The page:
Microsoft finally revealed its plans for a next generation Internet on Thursday, though the horrendous Next Generation Windows Services (NGWS) tag was finally dropped for the friendlier Microsoft.NET ("Microsoft Dot Net"). And as expected, Microsoft announced that it is transitioning from a supplier of shrink-wrapped software to a company that makes money from subscriptions and services. The software subscription model, of course, brings back unwelcome memories of a Microsoft tollbooth on the Internet, but the company simply explained that it is changing with the times and remodeling itself in a manner consistent with the growing Internet tidal wave.
"Microsoft is announcing today that our efforts as a company are going to be focused around this next generation \[Internet\] platform," said Microsoft chairman Bill Gates. "We call it .NET. That’s a term you’ll hear a lot today, and it encompasses more than one thinks. It encompasses the idea of putting rich code onto \[a wide array of\] clients. It encompasses the idea of having services across the Internet that help every one of these clients. And then there’s a new generation of servers that can work together providing those services that can either run inside of corporations, can run inside an ASP or can be run by the software creators themselves in order to allow all the users to get at that service capability."
"Today, people have to adapt to technology," said Microsoft president and CEO Steve Ballmer. "We believe that technology should adapt to them. Industry standards like XML and SOAP unlock information so it can be organized, manipulated and programmed, then displayed on any kind of device or system, any way you want it. A platform built around these standards will put control of information back into the hands of the people that need to use it. Microsoft .NET products and services are totally focused on achieving that goal."
And it is this Microsoft .NET strategy, so important to the company, which is so hard to understand, let alone explain. Indeed, the sweeping series of technology initiatives that came out of Redmond this week is mind-numbing in its scope. Simply put, everything Microsoft releases from here on out will be part of Microsoft .NET, which is an infrastructure or platform, and a set of next-generation Web services. It includes a new Microsoft .NET "User Experience" for rich (read: Windows-based) clients, .NET building block services, and .NET device software, which will enable a new generation of smart Internet devices. New Microsoft .NET-compatible products include the next version of Windows, called Windows.NET ("Windows Dot Net", which includes an integrated core comprised on the .NET building block services), the next version of MSN (MSN.NET), a new version of Office that runs as Web services called Office.NET, the next-generation version of Visual Studio ("Visual Studio.NET," due in early 2001), bCentral for .NET, and an as-yet-unnamed personal subscription services. Microsoft's business partners and third party developers will be able to leverage the Microsoft .NET platform with tools and services of their own.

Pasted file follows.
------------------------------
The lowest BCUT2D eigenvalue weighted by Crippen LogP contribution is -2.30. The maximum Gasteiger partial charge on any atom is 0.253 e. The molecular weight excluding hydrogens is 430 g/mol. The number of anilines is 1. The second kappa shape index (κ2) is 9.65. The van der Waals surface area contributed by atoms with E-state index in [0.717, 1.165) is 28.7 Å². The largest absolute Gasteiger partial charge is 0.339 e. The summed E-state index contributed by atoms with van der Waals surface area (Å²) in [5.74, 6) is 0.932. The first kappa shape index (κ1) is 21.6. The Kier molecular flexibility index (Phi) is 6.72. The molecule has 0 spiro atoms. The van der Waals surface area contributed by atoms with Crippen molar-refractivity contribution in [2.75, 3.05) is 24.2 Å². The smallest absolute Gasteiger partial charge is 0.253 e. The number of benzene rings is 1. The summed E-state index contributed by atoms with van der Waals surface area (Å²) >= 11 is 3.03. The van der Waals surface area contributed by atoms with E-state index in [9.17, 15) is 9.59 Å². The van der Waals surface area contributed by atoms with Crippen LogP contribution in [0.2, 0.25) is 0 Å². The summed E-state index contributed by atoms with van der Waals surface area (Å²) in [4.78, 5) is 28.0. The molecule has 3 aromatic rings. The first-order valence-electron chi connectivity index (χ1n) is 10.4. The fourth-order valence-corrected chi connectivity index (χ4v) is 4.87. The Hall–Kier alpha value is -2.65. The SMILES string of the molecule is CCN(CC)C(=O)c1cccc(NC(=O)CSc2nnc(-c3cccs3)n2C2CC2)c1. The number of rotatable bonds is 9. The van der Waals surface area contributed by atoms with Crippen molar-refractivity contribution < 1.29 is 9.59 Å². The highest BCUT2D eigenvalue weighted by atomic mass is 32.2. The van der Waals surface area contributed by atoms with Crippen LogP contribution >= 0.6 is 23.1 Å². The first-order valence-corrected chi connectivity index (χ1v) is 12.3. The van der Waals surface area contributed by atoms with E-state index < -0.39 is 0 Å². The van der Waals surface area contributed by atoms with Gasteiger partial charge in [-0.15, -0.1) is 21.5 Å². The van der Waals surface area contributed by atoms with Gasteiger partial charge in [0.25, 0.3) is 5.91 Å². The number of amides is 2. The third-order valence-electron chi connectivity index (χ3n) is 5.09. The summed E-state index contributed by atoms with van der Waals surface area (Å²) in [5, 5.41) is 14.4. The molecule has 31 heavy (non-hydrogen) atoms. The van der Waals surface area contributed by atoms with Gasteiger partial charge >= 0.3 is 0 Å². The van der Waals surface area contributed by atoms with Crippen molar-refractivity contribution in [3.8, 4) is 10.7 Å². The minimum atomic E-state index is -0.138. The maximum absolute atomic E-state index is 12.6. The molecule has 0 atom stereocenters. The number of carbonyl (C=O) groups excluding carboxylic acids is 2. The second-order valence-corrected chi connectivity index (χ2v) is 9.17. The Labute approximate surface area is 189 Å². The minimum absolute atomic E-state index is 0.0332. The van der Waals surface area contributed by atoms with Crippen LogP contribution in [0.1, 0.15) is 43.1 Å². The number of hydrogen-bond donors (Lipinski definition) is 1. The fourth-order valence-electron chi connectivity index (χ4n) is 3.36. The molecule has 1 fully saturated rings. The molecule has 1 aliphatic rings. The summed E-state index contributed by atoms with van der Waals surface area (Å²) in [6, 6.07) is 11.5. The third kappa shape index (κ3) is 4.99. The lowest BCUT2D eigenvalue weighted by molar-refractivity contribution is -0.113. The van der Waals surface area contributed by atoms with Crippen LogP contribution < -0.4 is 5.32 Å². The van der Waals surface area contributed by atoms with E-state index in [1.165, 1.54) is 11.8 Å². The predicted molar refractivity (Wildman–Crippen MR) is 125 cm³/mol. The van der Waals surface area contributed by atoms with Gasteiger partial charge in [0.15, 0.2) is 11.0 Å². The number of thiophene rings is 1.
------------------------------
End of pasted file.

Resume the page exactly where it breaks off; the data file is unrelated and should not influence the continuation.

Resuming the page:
The Dot NET strategy is going to take some time to implement, of course. The company promises a glimpse at this future with Visual Studio 7, due in alpha this summer. But it will phase in some of the more exciting aspects of Microsoft .NET over the next two years, according to Gates, with Windows .NET version 1 appearing in Windows "Whistler," the next version of Windows 2000. But Whistler won't feature a "100 percent implementation" of Windows .NET: Key elements, such as the full User Experience won't be ready until the next major release of Windows, code-named Blackcomb. And Blackcomb isn't expected for another two years at least. "So this plan is not about something that all is finished here and now," Gates said. "This is about how we’re focusing the R&D efforts of the company and doing something that literally is as profound as the initial graphics interface work that we did quite some time ago." Microsoft critics should have fun with that comment, which essentially relegates Microsoft .NET to the vaporware category until product actually ships. But the company rightfully explains that much of the infrastructure for this initiative is being released this year in a host of XML-enabled applications and servers such as SQL 2000, Exchange 2000, and BizTalk 2000.
"Microsoft .NET is a major shift for our company," says Ballmer. "This is a long process, much like the transition from MS-DOS to Windows. We'll continue to offer and support our existing platforms and applications, including versions of the Windows platform without .NET services, and in the long term the majority of our products and services will evolve into subscription services, delivered over the Internet, that will give users greater control, transparent installation and backup, and unprecedented customer service. It will take a long time but we're committed and patient enough to make it happen." Gates concurs. "You could say it’s a bet-the-company thing," he said. "We are putting our resources behind .NET because we believe in this and so our entire strategy is defined around this platform.